Saving Your Own Life
How do you move forward when your energy levels are low?
Posted Sep 14, 2018
So your daily schedule leaves no time for traffic jams or bathroom stops.
So you feel naked without your cell phone and cut off when you don’t have a connection or can’t access your phone.
So you don’t cross anything off your “To Do” list when emergencies pop up.
What’s wrong with overscheduling if you like the buzz—especially if it’s better than boredom? We find it energizing: the more you have to do, the more you get done, and it makes the day fly by.
What’s wrong with overscheduling is this: you are running on adrenaline, your body’s own stimulant. Soon, you’ll get used to higher and higher levels. You may find yourself with endless days, limited patience, conversations replaced by text messages, and your natural mood-stabilizing hormone, serotonin, depleted.
If an unpredicted crisis pops up, such as infertility, you’re already running on almost ‘empty’ just when you need a full tank of energy, a clear head, and emotional strength to deal with treatment. How can you regain your sense of control and pace yourself for the long run? It’s not by pushing your adrenaline even further. Instead, here are four behaviors that can lower your stress level and make a difference. Be patient because they take practice!
1. Learn to say “No” to others and “Yes” to yourself.
Most of us are so busy taking care of everyone and everything else that we literally run out of time. In fact, a Bristol-Meyers study asked women to add up the time they had each day and the time they needed each day, and found the average American woman was running more than 20 minutes short every day! And that was more than a decade ago, before smartphones made us accessible for emergencies and extra errands 24 hours a day. When you add fertility treatments into the mix, you’re overloaded.
So why don’t we just say “no” more often? It’s probably because of guilt. But the problem is, the only time we do have is in the middle of the night. Your thoughts might be racing, keeping you up and making you more sleep deprived than you already are. It’s time to stop the burnout and time to:
- Practice saying “no” without feeling guilty
- Practice saying “no” without justifying yourself
- Practice saying” no” without defending yourself
- Practice saying “no” graciously, but not tentatively
- Practice giving explanations, not excuses
If you falter, remember that expecting too much of yourself can be unrealistic and even cruel.
2. Change your mindset.
Do you blame yourself for life snags like infertility and obsess about what you should have done or could have done to prevent it? If so, you may be attempting to restore your sense of control by telling yourself that if you can figure out what you did wrong, you can figure out how to make things right. But when it comes to infertility and other things in life you can’t control, it’s not realistic.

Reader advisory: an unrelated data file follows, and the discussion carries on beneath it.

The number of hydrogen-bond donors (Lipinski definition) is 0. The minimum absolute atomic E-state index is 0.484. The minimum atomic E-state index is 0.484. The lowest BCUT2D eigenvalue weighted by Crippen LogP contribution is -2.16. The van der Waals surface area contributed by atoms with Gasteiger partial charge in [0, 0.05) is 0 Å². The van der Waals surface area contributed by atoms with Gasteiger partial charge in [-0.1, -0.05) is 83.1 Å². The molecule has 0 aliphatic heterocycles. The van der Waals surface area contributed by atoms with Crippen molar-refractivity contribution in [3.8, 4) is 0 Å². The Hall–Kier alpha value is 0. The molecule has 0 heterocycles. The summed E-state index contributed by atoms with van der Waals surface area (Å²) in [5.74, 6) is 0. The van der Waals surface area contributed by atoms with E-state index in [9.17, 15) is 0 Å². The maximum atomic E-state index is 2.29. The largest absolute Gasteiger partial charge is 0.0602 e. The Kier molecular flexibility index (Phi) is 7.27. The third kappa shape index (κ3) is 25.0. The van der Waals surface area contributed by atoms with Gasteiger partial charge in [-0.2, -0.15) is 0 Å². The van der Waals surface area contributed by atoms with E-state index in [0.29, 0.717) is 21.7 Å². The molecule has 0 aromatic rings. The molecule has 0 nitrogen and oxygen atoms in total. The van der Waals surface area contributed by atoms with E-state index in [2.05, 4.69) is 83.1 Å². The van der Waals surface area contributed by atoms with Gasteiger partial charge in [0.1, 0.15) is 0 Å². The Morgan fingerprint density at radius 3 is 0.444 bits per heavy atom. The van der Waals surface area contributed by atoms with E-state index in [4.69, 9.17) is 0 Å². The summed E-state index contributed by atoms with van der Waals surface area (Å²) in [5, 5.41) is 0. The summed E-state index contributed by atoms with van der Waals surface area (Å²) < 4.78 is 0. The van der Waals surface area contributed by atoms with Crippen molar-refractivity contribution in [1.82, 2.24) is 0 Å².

Self-blame will not restore your sense of control because infertility is not a personal failure. Stress does not cause infertility. Infertility causes stress. Negative thoughts do not cause infertility. Positive thoughts do not reverse it. Infertility is a medical diagnosis.
Use a cognitive behavioral therapy tool and re-label infertility in your mind. Change your mindset because it can help move you forward. Think of your life snags as “inconveniences,” not “failures.” Infertility, of course, is not a small inconvenience like a parking ticket. It is potentially a huge “inconvenience,” but it’s not a punishment, nor is it your fault.
“Inconvenience” is not only more accurate than “failure,” but it will help you move forward towards problem-solving.
3. Learn to separate your past from your present.
Even if you have not had success so far, your next step in your fertility journey is not jinxed or doomed. Infertility is not a destiny or fate. For many, it’s a numbers game. How many cycles will it take to get pregnant? For some, it’s a diagnosis exercise. What will we learn from the cycles that didn’t work to help create cycles that will work? For others, it’s a step toward successful ovum donation or adoption.
The issue is, we can’t control our past, nor can we control what happens to us. Instead of dwelling on the negatives, look towards a positive future. Things may not go as planned, and that is okay. Find moments in the present that bring you joy. Save your energy for family building.
4. Learn to take breaks
Sounds easy, right? If it was, you’d be doing it already.
Your brain is on alert because of your unexpected diagnosis and the unpredictable outcome of treatment. That means you are stressed. Harvard University research* finds that relaxing a total of 20 minutes a day can reduce your stress symptoms by almost 50 percent. The 20 minutes doesn’t have to be all at one time. For example, you can take a five-minute pause to relax your body before you get out of bed in the morning, another five-minute break after lunch to do a crossword puzzle or listen to a podcast, five minutes after work for a walk, and five minutes before bed.
So, while you are worrying, watching, and waiting during your fertility journey or through life in general, cross a few things off your “To Do” list and take relaxation breaks. They’ll help you get through those difficult and stressful moments.
Remember: you’re the only person that can change your life and save you from yourself. Treat yourself with kindness, be patient, take breaks, say no, and do whatever you need to do to recharge and move forward.